Duhok Cultural Museum, Home of Folklore
seum than lost or taken abroad" he remarked.
The museum’s collections cover a range of folkloric areas including clothes, farming equipment, domestic equipment, weapons, women’s clothes and accessories, children’s clothes, herbs, photographs, sound recordings and photographs of musicians and travelling singers. All in all, the Museum holds more than 2500 antiques and artefacts along with 850 cassettes of songs classified according to the singer with a brief biography and a photograph if available. Rajab says they have collected all the cassettes in every area and recorded them for posterity. He hopes a separate department will open soon within the museum for these recordings, which will be able to make copies available to the public. "This department will serve as a good source for students who want to research folklore songs or singers in the future."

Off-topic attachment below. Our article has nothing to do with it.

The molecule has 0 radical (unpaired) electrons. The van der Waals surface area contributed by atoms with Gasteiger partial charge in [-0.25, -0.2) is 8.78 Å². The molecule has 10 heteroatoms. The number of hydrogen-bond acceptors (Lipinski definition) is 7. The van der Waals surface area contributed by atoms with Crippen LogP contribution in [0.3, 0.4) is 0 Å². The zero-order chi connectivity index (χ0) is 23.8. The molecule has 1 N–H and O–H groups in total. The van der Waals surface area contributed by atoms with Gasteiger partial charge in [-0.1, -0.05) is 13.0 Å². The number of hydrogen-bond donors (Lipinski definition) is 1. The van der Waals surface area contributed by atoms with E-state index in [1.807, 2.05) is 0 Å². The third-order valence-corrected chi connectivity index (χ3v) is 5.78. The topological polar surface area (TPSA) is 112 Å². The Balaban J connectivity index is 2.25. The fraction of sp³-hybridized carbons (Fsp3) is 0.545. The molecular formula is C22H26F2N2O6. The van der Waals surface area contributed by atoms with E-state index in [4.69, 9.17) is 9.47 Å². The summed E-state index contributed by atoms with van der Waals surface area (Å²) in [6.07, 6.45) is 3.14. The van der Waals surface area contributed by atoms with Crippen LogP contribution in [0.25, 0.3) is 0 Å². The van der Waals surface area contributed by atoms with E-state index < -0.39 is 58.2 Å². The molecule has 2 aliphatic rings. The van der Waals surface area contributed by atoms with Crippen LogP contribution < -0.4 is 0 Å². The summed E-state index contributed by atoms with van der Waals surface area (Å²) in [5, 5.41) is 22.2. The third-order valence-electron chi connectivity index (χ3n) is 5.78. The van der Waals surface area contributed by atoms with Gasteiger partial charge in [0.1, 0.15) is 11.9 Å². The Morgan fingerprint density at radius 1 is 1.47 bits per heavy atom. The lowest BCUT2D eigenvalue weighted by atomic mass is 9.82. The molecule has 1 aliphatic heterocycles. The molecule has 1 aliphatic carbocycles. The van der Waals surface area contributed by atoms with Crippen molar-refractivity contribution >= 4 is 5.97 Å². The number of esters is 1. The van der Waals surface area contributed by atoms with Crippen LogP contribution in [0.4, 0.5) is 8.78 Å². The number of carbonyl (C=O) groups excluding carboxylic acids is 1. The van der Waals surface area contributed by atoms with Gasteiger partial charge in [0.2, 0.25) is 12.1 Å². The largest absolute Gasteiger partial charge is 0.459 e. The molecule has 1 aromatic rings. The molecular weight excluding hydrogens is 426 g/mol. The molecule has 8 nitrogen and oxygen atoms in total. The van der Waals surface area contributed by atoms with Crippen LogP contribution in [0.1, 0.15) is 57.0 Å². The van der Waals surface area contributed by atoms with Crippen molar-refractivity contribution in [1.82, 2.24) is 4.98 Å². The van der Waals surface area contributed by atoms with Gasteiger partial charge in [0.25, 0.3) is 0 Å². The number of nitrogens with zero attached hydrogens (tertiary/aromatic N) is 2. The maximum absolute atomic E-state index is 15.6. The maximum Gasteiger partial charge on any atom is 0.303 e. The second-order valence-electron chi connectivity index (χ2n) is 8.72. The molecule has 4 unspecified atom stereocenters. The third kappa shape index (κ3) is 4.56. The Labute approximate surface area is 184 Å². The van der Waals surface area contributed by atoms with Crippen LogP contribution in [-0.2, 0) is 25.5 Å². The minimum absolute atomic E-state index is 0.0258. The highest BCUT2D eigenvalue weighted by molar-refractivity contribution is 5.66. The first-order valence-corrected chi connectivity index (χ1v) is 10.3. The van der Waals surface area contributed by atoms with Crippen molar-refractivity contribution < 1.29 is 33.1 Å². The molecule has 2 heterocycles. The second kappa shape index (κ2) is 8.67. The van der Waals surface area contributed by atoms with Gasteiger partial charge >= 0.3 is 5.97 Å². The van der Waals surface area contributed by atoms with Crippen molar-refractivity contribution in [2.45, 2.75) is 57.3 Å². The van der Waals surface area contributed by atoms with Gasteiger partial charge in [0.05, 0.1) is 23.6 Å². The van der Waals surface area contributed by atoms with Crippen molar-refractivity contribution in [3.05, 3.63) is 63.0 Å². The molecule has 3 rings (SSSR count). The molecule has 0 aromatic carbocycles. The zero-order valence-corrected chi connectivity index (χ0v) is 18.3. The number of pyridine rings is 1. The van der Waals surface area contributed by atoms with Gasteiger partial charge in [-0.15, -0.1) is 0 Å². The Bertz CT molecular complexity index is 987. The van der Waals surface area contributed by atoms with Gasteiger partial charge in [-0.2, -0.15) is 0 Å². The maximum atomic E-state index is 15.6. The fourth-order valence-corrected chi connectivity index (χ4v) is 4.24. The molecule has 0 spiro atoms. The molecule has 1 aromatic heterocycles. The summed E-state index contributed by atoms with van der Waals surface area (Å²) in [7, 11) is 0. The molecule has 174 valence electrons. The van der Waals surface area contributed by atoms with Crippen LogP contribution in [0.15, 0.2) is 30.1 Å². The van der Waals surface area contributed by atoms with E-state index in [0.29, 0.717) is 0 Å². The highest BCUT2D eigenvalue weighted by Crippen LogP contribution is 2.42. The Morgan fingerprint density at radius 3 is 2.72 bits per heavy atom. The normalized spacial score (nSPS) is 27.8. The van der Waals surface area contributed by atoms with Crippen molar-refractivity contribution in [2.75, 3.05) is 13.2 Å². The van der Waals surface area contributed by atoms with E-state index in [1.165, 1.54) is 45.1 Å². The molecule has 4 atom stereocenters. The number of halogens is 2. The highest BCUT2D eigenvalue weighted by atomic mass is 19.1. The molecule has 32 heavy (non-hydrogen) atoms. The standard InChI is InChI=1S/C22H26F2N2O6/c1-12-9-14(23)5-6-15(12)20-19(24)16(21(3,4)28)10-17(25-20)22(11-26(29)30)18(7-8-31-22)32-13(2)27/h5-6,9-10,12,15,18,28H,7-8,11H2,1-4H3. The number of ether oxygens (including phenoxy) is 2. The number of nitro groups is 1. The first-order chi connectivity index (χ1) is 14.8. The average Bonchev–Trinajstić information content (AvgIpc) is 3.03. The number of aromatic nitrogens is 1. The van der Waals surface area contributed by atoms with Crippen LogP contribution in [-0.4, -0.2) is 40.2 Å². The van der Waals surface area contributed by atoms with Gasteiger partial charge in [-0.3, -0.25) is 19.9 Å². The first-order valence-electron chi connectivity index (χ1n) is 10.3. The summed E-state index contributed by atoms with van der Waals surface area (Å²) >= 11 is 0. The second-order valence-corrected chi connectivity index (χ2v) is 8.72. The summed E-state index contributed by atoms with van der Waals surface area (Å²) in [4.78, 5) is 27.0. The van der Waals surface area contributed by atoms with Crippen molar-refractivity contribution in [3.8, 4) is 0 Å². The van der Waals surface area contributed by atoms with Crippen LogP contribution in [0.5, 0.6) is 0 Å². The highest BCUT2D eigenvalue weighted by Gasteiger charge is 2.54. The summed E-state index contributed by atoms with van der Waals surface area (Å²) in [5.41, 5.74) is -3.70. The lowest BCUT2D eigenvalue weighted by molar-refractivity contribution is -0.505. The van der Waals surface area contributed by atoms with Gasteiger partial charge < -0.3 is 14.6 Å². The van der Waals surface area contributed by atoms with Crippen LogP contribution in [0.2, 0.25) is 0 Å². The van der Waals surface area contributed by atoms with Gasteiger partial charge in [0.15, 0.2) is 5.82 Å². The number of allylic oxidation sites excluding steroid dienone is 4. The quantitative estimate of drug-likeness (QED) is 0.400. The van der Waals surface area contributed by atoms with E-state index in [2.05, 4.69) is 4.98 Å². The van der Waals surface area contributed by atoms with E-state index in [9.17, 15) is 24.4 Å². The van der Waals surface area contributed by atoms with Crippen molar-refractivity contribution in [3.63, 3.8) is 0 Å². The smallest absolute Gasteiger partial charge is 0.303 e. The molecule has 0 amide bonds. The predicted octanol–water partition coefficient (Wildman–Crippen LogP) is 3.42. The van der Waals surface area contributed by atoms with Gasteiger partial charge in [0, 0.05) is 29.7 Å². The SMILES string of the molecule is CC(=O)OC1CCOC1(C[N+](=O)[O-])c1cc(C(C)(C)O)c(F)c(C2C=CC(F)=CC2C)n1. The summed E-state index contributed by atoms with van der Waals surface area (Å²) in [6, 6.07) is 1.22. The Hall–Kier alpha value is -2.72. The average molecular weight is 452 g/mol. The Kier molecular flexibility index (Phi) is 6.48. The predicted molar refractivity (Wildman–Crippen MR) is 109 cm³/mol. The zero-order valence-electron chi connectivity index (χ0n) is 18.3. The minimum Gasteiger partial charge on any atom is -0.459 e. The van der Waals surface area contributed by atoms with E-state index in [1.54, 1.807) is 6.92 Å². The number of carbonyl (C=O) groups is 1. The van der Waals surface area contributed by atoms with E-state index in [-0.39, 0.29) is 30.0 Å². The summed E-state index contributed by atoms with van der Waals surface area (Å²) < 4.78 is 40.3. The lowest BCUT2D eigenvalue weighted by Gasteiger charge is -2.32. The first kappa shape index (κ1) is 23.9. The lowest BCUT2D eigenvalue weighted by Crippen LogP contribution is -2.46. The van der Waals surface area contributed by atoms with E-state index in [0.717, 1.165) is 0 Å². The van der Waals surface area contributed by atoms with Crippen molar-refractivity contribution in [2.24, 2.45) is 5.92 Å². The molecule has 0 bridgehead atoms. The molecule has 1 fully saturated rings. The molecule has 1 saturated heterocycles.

The museum is now preparing to showcase more than 380 kinds of Kurdish herbal medicines and dried foods; the exhibition is to be held in early September. The official exhibition will last for three days, but the herbs and dried foods will be available in the museum from then on.
The Museum is visited by are people from Duhok and other cities of Kurdistan, although nonIraqis also visit who have heard about it. During March every year, school children of all ages pay visits to the museum. The museum is open from 9 am to 6.30 pm every day except Friday and Saturday.
A side of the museum where antiques and artefacts of various types are showcased.